One of the biggest obstacles to enjoying life is our reticence to acknowledge how much our lives are actually controlled by fear. In reality, much of our behavior revolves around our subconscious insecurities. Until we recognize these fears and confront them, they will remain the undercurrent in our lives that carries us down paths of frustration and sorrow. Much of our anxiety is a byproduct of our separation from God and the loss of feeling His love, which creates core uncertainties and fears.
Every child born into this world is full of joy and a sense of wonderment about life. Their natural state is to be happy. Sure, they are miserable at times, but once their basic needs are met, it usually does not take much time before they are smiling and beaming with joy. However, because they are born into a world full of evil, over time, they may lose this zest for life and become hardened by their disappointments. This creates basic insecurities that influence their behavior. So, as they grow up, sin enters their hearts, and they taste the bitter that they may know to prize the sweet. From their experiences, they learn to distinguish good from evil and exercise their free will more wisely.
However, living in this world of pain and sorrow, over time, all of us become prisoners of our insecurities and the dysfunctional behavior that naturally follows. It becomes the natural state of all mankind. However, this is not our true innate identity or our ultimate destiny. God has devised a plan for our escape. Christ has come to heal the brokenhearted and set the captive free. (Luke 4:17-21). Even our vulnerability created by our separation from God, serves as the catalyst to facilitate our conversion into a new creature in Christ.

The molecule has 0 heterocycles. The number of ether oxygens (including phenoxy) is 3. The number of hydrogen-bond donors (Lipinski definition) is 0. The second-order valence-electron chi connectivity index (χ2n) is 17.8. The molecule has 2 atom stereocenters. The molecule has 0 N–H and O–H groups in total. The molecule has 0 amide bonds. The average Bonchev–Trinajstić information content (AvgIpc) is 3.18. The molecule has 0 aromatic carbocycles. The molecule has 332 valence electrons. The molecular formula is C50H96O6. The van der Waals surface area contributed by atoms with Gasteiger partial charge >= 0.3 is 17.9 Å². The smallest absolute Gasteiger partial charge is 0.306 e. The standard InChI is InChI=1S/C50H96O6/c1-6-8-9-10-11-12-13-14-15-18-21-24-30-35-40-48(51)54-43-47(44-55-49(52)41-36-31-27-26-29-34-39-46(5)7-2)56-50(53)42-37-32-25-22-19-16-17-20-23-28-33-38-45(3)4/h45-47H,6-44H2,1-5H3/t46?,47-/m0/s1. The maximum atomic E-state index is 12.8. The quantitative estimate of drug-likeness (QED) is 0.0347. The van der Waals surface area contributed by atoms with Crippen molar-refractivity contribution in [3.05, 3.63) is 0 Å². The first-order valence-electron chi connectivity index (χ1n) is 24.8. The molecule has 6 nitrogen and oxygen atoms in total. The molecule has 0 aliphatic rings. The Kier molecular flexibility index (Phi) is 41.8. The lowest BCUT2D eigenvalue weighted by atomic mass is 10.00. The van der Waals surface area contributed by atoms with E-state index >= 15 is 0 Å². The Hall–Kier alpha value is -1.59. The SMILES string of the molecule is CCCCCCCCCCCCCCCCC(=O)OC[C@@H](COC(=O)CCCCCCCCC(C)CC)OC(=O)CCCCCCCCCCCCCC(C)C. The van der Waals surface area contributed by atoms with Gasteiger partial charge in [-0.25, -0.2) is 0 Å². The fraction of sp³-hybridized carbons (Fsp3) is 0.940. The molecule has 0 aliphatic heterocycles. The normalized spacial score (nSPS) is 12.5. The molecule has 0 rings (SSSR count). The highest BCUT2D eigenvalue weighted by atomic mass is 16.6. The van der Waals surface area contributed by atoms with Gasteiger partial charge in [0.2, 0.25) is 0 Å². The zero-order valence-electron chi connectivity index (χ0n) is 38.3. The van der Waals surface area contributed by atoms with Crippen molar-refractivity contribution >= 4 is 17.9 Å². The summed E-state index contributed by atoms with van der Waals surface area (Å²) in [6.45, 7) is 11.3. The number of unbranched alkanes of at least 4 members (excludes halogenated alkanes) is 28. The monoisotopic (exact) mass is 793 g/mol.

Weakness comes from our separation from the Almighty. Humility and faith in God open the door for us to enter back into His presence and feel His love, which empowers us to overcome our weaknesses and, in the process, become stronger. All fear is associated with loss. Feeling fear is tied to a concern of losing something. Even the fear of success is associated with a fear of losing something else in the process, such as friends or esteem because of potential future failure (loss) based on higher expectations.